Pounders early week closure rescheduled for this next Monday and Tuesday, PLUS this week’s Safety Corner
Submitted by: Pauahi Soon, Front Manager, Pounders Restaurant and Elder Tom Davis, Safety Coordinator
How COVID-19 mRNA vaccines work
Messenger ribonucleic acid (mRNA) is a molecule that provides cells with instructions for making proteins. mRNA vaccines contain the instructions for making the SARS-CoV-2 spike protein. This protein is found on the surface of the virus that causes COVID-19.
The mRNA molecule is essentially a recipe, telling the cells of the body how to make the spike protein.
COVID-19 mRNA vaccines are given by injection, usually into the muscle of the upper arm.
After the protein piece is made, the cell breaks down the instructions and gets rid of them. The mRNA never enters the central part (nucleus) of the cell, which is where our DNA (genetic material) is found. Your DNA can’t be altered by mRNA vaccines.
The cell then displays the protein piece on its surface. Our immune system recognizes that the protein doesn’t belong there and begins building an immune response and making antibodies.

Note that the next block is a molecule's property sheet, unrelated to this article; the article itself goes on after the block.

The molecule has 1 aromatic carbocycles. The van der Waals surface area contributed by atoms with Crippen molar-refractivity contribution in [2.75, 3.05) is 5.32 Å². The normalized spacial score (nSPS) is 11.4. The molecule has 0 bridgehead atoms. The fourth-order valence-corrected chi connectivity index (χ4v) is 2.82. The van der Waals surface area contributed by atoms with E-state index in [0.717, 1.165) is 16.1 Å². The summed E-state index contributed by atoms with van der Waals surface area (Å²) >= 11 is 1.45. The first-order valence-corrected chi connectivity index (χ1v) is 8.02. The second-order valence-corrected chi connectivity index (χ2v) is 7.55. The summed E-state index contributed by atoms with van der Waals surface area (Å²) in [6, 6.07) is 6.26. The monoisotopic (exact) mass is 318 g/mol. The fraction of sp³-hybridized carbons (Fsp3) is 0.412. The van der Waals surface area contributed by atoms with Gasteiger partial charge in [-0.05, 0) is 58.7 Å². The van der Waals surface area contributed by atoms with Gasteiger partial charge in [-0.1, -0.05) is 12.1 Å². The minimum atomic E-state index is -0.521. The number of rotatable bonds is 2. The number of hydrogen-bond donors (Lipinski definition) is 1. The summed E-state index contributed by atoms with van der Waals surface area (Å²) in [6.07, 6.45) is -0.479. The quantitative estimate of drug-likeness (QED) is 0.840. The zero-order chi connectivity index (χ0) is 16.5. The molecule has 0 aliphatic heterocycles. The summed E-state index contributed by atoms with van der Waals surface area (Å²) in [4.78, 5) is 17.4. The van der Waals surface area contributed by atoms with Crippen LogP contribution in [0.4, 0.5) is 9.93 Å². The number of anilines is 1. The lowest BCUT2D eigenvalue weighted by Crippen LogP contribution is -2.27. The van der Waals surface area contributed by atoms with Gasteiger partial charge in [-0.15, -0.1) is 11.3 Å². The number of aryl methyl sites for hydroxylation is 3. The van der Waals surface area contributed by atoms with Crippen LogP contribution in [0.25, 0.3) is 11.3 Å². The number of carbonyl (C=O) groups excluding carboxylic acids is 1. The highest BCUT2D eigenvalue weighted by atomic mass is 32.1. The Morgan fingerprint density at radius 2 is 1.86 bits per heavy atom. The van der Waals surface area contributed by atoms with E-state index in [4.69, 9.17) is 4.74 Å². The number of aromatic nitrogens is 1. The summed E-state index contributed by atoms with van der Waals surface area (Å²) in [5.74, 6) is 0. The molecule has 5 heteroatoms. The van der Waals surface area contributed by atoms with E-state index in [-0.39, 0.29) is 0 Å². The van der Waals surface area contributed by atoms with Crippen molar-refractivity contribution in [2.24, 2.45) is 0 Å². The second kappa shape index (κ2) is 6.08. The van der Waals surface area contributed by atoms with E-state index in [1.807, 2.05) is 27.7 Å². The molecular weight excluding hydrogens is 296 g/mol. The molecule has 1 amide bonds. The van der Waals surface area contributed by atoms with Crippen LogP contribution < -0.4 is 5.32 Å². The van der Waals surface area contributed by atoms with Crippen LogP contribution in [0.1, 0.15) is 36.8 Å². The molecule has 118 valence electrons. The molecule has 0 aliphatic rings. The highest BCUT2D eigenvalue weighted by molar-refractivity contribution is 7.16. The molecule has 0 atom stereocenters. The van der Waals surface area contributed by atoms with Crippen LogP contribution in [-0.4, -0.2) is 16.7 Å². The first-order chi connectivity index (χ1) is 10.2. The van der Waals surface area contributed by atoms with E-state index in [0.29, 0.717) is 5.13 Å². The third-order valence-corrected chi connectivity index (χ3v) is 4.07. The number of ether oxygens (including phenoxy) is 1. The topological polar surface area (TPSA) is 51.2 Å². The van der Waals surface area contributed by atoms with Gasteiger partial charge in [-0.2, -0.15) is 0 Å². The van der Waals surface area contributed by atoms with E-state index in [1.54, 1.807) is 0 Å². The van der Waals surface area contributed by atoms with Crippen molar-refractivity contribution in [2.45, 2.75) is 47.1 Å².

mRNA vaccine safety
COVID-19 mRNA vaccines are held to the same high standards for safety, effectiveness and quality as all vaccines authorized for use. Only vaccines that meet those standards can be approved.
Once approved, we continue to monitor all vaccines for safety and effectiveness in people.
We have a strong monitoring system for drug safety. Anyone who witnesses or experiences a side effect to a vaccine is strongly encouraged to report it to their health care provider.
Health care providers must report adverse events following immunization to their local public health authority. The public health authority then reports them to the Public Health Agency.
The science behind the COVID-19 vaccines was not rushed. If anything, the story behind them—and the decades of research within that story—is remarkable. To read the entire article, go to: The long road to mRNA vaccines – CIHR (cihr-irsc.gc.ca)